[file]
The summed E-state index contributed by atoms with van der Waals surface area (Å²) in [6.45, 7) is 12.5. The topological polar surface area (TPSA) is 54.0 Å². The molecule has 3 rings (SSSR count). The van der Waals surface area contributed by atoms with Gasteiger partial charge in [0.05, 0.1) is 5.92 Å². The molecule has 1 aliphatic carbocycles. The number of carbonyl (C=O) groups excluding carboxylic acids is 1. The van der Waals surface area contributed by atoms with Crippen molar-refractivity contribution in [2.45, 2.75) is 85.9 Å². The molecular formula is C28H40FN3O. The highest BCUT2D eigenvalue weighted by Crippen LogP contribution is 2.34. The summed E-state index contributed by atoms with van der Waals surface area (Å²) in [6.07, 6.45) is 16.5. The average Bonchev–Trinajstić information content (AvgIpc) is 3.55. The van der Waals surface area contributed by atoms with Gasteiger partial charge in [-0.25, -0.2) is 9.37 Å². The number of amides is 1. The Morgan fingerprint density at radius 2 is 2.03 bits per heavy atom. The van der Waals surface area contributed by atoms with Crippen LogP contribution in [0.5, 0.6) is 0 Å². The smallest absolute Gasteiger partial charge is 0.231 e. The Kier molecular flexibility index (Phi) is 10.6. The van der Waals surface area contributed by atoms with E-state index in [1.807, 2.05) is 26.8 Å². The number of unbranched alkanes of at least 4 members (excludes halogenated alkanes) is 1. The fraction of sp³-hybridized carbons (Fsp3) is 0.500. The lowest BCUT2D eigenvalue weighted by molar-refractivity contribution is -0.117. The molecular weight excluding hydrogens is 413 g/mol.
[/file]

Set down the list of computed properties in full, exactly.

The summed E-state index contributed by atoms with van der Waals surface area (Å²) in [6.45, 7) is 12.5. The topological polar surface area (TPSA) is 54.0 Å². The molecule has 3 rings (SSSR count). The van der Waals surface area contributed by atoms with Gasteiger partial charge in [0.05, 0.1) is 5.92 Å². The molecule has 1 aliphatic carbocycles. The number of carbonyl (C=O) groups excluding carboxylic acids is 1. The van der Waals surface area contributed by atoms with Crippen molar-refractivity contribution in [2.45, 2.75) is 85.9 Å². The molecular formula is C28H40FN3O. The highest BCUT2D eigenvalue weighted by Crippen LogP contribution is 2.34. The summed E-state index contributed by atoms with van der Waals surface area (Å²) in [6.07, 6.45) is 16.5. The average Bonchev–Trinajstić information content (AvgIpc) is 3.55. The van der Waals surface area contributed by atoms with Gasteiger partial charge in [-0.25, -0.2) is 9.37 Å². The number of amides is 1. The Morgan fingerprint density at radius 2 is 2.03 bits per heavy atom. The van der Waals surface area contributed by atoms with Crippen LogP contribution in [0.5, 0.6) is 0 Å². The smallest absolute Gasteiger partial charge is 0.231 e. The Kier molecular flexibility index (Phi) is 10.6. The van der Waals surface area contributed by atoms with E-state index in [1.807, 2.05) is 26.8 Å². The number of unbranched alkanes of at least 4 members (excludes halogenated alkanes) is 1. The fraction of sp³-hybridized carbons (Fsp3) is 0.500. The lowest BCUT2D eigenvalue weighted by molar-refractivity contribution is -0.117. The molecular weight excluding hydrogens is 413 g/mol.